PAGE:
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Title: Bad behaviour or 'poor' behaviour? : mechanisms underlying socio-economic inequalities in maternal and child health-seeking in Egypt
Author: Benova, L.
ISNI:       0000 0004 5359 0542
Awarding Body: London School of Hygiene and Tropical Medicine (University of London)
Current Institution: London School of Hygiene and Tropical Medicine (University of London)
Date of Award: 2015
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Background: Health-seeking behaviour is a key contributor to the widespread and unfair inequalities in health outcomes related to socio-economic position. This thesis compared the levels and determinants of maternal and child health-seeking between a national sample and the rural poor in Egypt, and examined whether existing inequalities could be explained by socio-cultural characteristics or ability to afford care. Methods: This quantitative analysis relied on two datasets: the Egypt Demographic and Health Survey from 2008 and a 2010/11 survey of households below the poverty line in rural Upper Egypt. Latent variables capturing several dimensions of socio-economic position were constructed and used in multivariable regression models to predict several dimensions of maternal (antenatal and delivery care) and child (diarrhoea and acute respiratory infection) health-seeking. Results: Latent constructs capturing socio-cultural and economic resources were identified in both datasets. Two further dimensions of socio-economic position in the Upper Egypt sample included dwelling quality and woman’s status. DHS analysis showed that sociocultural and economic capital were independently positively associated with seeking antenatal and delivery care among women, and with seeking timely and private child illness treatment. Free-of-charge public maternal care was not effectively targeted to poorest women. Poor households in Upper Egypt showed lower maternal healthseeking levels than nationally; both socio-cultural and economic resourcefulness positively predicted maternal health-seeking, dwelling quality was positively associated with private provider use, while women’s status was not associated with any dimension of maternal health-seeking behaviour. Conclusion: A better understanding of perceived and objective quality of care in both public and private sectors is required to reduce existing inequalities in the coverage of essential maternal and child health interventions. Improvement in free public care targeting is required to prevent catastrophically high expenditures for basic care among poor households.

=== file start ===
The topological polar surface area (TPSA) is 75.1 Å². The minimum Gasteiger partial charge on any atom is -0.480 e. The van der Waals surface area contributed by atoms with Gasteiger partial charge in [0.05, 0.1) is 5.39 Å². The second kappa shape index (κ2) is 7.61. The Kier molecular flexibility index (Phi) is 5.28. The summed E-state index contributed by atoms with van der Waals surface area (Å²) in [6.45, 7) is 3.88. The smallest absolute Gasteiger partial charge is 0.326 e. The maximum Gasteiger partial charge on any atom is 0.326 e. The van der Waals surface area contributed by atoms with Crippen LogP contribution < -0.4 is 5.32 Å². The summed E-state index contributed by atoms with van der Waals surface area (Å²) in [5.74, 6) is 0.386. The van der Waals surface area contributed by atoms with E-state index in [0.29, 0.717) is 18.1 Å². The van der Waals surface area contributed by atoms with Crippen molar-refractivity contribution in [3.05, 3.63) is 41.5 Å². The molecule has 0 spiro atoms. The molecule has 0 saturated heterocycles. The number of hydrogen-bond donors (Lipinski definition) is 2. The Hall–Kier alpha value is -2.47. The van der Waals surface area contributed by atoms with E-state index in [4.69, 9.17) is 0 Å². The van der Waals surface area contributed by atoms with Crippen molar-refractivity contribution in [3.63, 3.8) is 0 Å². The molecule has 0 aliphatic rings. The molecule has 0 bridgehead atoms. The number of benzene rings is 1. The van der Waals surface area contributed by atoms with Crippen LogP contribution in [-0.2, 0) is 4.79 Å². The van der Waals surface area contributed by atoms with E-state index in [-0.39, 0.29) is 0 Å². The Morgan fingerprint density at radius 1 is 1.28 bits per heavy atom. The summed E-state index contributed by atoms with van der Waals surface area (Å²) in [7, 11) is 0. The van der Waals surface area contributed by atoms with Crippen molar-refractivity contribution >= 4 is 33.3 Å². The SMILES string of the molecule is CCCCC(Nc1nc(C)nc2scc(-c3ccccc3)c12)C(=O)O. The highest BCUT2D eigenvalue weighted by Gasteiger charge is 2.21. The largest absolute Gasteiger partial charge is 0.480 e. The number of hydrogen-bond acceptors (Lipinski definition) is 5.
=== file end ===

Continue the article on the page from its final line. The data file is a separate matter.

Supervisor: Ploubidis, G. Sponsor: Economic and Social Research Council
Qualification Name: Thesis (Ph.D.) Qualification Level: Doctoral